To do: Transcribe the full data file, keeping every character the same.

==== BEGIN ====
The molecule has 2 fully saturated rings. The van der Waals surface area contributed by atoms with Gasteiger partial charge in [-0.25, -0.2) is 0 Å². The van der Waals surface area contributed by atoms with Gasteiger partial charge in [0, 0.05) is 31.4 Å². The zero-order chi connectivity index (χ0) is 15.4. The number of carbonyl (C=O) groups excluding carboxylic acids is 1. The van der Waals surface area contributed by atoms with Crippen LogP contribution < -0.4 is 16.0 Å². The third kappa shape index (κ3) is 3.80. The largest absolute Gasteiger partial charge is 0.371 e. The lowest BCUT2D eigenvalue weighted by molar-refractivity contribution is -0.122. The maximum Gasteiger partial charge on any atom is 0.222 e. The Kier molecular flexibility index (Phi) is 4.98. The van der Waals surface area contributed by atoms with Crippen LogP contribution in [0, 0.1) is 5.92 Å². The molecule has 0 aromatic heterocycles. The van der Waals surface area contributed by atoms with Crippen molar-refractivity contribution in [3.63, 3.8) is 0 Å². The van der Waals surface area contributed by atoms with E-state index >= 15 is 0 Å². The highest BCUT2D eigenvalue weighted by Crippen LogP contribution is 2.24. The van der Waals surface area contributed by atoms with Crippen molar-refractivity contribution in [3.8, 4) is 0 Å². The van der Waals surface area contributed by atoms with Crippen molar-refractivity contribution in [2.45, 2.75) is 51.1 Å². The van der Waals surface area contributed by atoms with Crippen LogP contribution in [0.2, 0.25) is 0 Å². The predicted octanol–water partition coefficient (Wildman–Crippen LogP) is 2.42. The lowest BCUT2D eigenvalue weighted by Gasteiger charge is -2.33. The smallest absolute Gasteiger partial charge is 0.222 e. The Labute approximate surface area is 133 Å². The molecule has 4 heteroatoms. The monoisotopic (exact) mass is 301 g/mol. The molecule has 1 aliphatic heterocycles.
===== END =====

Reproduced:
The molecule has 2 fully saturated rings. The van der Waals surface area contributed by atoms with Gasteiger partial charge in [-0.25, -0.2) is 0 Å². The van der Waals surface area contributed by atoms with Gasteiger partial charge in [0, 0.05) is 31.4 Å². The zero-order chi connectivity index (χ0) is 15.4. The number of carbonyl (C=O) groups excluding carboxylic acids is 1. The van der Waals surface area contributed by atoms with Crippen LogP contribution < -0.4 is 16.0 Å². The third kappa shape index (κ3) is 3.80. The largest absolute Gasteiger partial charge is 0.371 e. The lowest BCUT2D eigenvalue weighted by molar-refractivity contribution is -0.122. The maximum Gasteiger partial charge on any atom is 0.222 e. The Kier molecular flexibility index (Phi) is 4.98. The van der Waals surface area contributed by atoms with Crippen LogP contribution in [0, 0.1) is 5.92 Å². The molecule has 0 aromatic heterocycles. The van der Waals surface area contributed by atoms with Crippen molar-refractivity contribution in [3.63, 3.8) is 0 Å². The van der Waals surface area contributed by atoms with E-state index >= 15 is 0 Å². The highest BCUT2D eigenvalue weighted by Crippen LogP contribution is 2.24. The van der Waals surface area contributed by atoms with Crippen molar-refractivity contribution in [3.8, 4) is 0 Å². The van der Waals surface area contributed by atoms with Crippen molar-refractivity contribution in [2.45, 2.75) is 51.1 Å². The van der Waals surface area contributed by atoms with Crippen LogP contribution in [0.2, 0.25) is 0 Å². The predicted octanol–water partition coefficient (Wildman–Crippen LogP) is 2.42. The lowest BCUT2D eigenvalue weighted by Gasteiger charge is -2.33. The smallest absolute Gasteiger partial charge is 0.222 e. The Labute approximate surface area is 133 Å². The molecule has 4 heteroatoms. The monoisotopic (exact) mass is 301 g/mol. The molecule has 1 aliphatic heterocycles.